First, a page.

Monday, June 24, 2019

Corners and Crevices: The Nastiest Restroom Areas

True or false: The toilet seat is the dirtiest part of the restroom.
Regardless of what patrons may think, the toilet seat—unless visibly soiled—is probably cleaner than many other surfaces in the restroom and is a less-likely source of cross-contamination compared to other high-touch point areas in the toilet stall, such as the flush handle, stall door handles, or handicap grab bar. 
From urine- and mold-prone surfaces to tough-to-clean stains, here we explore some of the grossest and most difficult-to-clean areas of the restroom. 

Gross Area No. 1: The Toilet Bowl 

When cleaning the toilet, the focus should always start below the toilet seat, according to infection control expert J. Darrel Hicks, as it’s important to clean from the dirtiest area to the cleanest.
To get started, take a compact mirror and use it to look below the rim where the toilet’s water ports are located. This is the area that passes water when someone flushes the toilet. When you do this, you will probably see a buildup of mineral deposits, stains, or even black bacteria. Buildup like black bacteria is not only a source of germs and decay, but it can cause odor issues in your restroom, as well. 
Cleaning tips: When cleaning the toilet bowl area, make sure the bowl brush remains inside the toilet until you are done cleaning, Hicks says. Using the brush to clean the outside of the toilet will only bring more germs onto the toilet seat and outer bowl. If you are trying to remove a stubborn stain like hard water or rust, a pumice stick may come in handy. You may also want to try an acid-based bowl cleaner or a calcium, lime, and rust remover. 

Gross Area No. 2: Surfaces with Bodily Fluids 

While this gross area is pretty vague and can apply to a variety of restroom surfaces, the rule of thumb is pretty similar across the board: Leaving bodily fluids to rest on surfaces or in receptacles can lead to more bacteria growth and putrid odors. This applies to feminine hygiene receptacles—a commonly missed area, Hicks says—urinal mats and screens, or any other surface that is prone to urine, fecal, or blood exposure.
Cleaning tips: Clean early and often. Change feminine hygiene receptacles at least once daily, with increased frequency depending on your restroom’s foot traffic. Employees should check to make sure the bags have not leaked, and clean the inside of the receptacle if necessary.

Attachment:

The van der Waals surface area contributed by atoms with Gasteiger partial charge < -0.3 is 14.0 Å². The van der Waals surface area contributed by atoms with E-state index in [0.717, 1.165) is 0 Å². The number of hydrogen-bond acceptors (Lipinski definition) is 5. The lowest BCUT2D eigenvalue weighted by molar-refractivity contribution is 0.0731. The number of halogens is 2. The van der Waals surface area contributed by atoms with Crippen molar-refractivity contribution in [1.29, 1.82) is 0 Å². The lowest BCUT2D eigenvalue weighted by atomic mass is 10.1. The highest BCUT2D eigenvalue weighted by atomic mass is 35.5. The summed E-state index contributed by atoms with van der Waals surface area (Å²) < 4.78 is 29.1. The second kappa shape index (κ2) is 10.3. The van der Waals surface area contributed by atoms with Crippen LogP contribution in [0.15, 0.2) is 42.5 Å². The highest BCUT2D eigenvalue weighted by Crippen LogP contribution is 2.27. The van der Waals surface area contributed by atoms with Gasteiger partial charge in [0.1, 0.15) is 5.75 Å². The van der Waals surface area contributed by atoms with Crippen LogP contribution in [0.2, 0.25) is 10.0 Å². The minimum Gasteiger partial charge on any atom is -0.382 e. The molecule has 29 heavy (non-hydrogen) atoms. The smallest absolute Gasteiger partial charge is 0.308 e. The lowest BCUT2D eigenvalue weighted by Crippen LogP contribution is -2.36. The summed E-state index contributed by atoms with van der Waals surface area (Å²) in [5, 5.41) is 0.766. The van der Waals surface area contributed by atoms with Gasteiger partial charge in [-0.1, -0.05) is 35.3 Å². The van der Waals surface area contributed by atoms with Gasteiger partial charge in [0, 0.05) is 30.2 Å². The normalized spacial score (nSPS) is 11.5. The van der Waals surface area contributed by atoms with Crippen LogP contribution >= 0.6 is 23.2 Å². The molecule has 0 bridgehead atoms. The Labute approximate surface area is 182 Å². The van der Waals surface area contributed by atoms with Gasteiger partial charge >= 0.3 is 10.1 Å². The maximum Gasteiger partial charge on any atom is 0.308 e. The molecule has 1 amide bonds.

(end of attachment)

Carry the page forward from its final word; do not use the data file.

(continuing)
Change urinal mats and screens at least every two weeks. When replacing the mats and screens, write a date on when they next need changing. This will help to remind employees when it’s time to make a switch and provide a quality assurance checkpoint for supervisors during inspections. 
Of course, when cleaning any of these areas, make sure your employees have access to and are trained to use proper personal protective equipment, such as gloves. 

Gross Area No. 3: Grout 

Grout is prone to developing mold and other bacteria because of its exposure to moisture, whether from standing water, vapor in the air, or urine. This can lead to discoloration and odor control issues among other problems.
Cleaning tip: Avoid using mopping systems that leave moisture behind in the grout lines to prevent mold from coming back. Additionally, apply steam to the grout while using a brass wire brush to remove the mold. Last, improve air circulation in the restroom and any shower areas to help encourage drying of wet surfaces. 

Article by Cleaning & Maintenance Management.

Tuesday, June 11, 2019

Avoiding Hazards with a Safe Janitorial Company

It is unfortunate that many professionals in our industry have been taught to believe the subject of health and safety is all about compliance with regulations.
When a facility service provider abides by prescribed regulations, the action is seen as something that needs to be done in order to follow the law. However, simply remaining compliant does not teach employers how to develop a health and safety program, nor does it offer suggestions on how to create a culture of health and safety in the workplace.
It has been said the establishment of a safety regulation is usually the result of a person losing their life. In other words, many regulations are created in response to a situation that has caused a person to die or become seriously injured or ill and to ensure that situation and outcome do not occur again.
However, there is more to health and safety than just following the law. There is a philosophy of health and safety based on the recognition, assessment, and control of hazards; this philosophy is easy to remember with the acronym REACH, although we won’t discuss each of the below steps in this particular order.
R stands for Recognition
E stands for 
A stands for Assessment
C stands for Control
H stands for Hazards.

Article by Cleaning & Maintenance Management.